Intermediate levels of vaccination coverage may minimize seasonal influenza outbreaks

PLoS ONE

Corresponding Authors: Veronika I. Zarnitsyna, vizarni@emory.edu and Rustom Antia, rantia@emory.edu

Summary Author: Leah Crone, lec62627@uga.edu

For most pathogens, vaccinations are used to reduce the spread of an infection, and are supported by public policy normally. However, with pathogens such as influenza there are multiple strains, so a team including CEID member Andreas Handel sought to examine the relationship between vaccination coverage and pathogens that exhibit strain variation, and how this relationship might affect disease spread. They created mathematical models to study the effects of two competing influenza strains, and vaccination protection against one strain. Contrary to what may be expected, the models found that there may be benefits to an intermediate level of vaccine coverage as opposed to maximum coverage. In their model, they examined two co-circulating but distinct influenza strains.  Natural infection with one strain providing long-term immunity to the exposed strain and temporary cross-immunity of the other strain, while vaccination only provides immunity to the strain included in the vaccination.  In part due to cross-immunity, the model found that optimal coverage occurred when between 10% to 50% of the population was vaccinated as opposed to maximum coverage. The models took multiple scenarios into consideration, such as age groups in relation to recovery time and also superinfection, the possibility that someone could be infected with multiple strains of influenza at one period of time. There have been previous studies that show that an intermediate level of vaccination will provide a lower attack rate (the number of influenza cases), but also a staggering in the time of vaccination delivery against the dominant strain will also provide a similar effect. While the model used for this study had limitations, this work can be applied to other viruses that exhibit strain variation. To better inform public health policy, a more systematic model involving detailed factors, such as viruses with more than 2 strains, is needed.  Future models should be applied to epidemiological data to provide more accurate vaccine recommendations to minimize attack rates.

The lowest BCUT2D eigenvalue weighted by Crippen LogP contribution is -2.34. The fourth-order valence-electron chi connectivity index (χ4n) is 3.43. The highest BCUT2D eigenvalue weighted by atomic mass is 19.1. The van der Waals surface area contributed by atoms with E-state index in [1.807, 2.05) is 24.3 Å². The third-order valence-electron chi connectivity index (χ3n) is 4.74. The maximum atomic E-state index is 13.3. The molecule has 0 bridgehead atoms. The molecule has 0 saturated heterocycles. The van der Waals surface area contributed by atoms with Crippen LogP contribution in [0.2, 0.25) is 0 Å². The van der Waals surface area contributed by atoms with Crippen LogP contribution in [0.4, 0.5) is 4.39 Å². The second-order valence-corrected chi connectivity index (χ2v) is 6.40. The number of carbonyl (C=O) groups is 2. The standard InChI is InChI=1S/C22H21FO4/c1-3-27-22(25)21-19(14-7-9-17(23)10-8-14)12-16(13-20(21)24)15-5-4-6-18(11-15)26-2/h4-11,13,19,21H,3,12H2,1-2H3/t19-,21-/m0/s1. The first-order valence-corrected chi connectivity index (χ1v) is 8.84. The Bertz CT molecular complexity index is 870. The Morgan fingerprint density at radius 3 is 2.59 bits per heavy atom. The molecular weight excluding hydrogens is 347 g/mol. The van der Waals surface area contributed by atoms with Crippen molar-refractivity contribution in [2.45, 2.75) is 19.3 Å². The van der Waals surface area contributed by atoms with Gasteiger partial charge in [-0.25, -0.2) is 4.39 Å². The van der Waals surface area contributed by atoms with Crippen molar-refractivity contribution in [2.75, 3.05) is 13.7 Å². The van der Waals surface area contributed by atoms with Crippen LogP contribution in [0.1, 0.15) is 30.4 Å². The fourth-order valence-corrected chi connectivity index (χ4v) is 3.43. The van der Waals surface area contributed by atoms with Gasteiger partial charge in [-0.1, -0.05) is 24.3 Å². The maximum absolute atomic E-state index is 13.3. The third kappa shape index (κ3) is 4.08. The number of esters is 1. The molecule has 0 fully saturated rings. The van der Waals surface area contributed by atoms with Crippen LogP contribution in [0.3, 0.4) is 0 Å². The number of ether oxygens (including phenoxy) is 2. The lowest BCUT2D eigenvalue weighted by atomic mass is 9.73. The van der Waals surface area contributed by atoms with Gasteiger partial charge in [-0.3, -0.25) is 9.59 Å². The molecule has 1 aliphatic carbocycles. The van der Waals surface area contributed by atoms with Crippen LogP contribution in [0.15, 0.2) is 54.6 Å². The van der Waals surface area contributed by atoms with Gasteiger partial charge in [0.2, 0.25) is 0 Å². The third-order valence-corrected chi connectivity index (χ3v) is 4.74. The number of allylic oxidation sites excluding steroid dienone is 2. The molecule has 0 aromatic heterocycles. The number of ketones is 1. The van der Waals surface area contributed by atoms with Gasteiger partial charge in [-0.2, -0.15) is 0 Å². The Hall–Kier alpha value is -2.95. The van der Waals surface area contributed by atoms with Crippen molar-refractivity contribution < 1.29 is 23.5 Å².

Zarnitsyna, V.I., Bulusheva, I., Handel, A., Longini, I.M., Halloran, M.E., & Antia, R. (2018). Intermediate levels of vaccination coverage may minimize seasonal influenza outbreaks. PLoS ONE. 13(6): e0199674. https://doi.org/10.1371/journal.pone.0199674

Photo Credit: Katie Huang, kah06943@uga.edu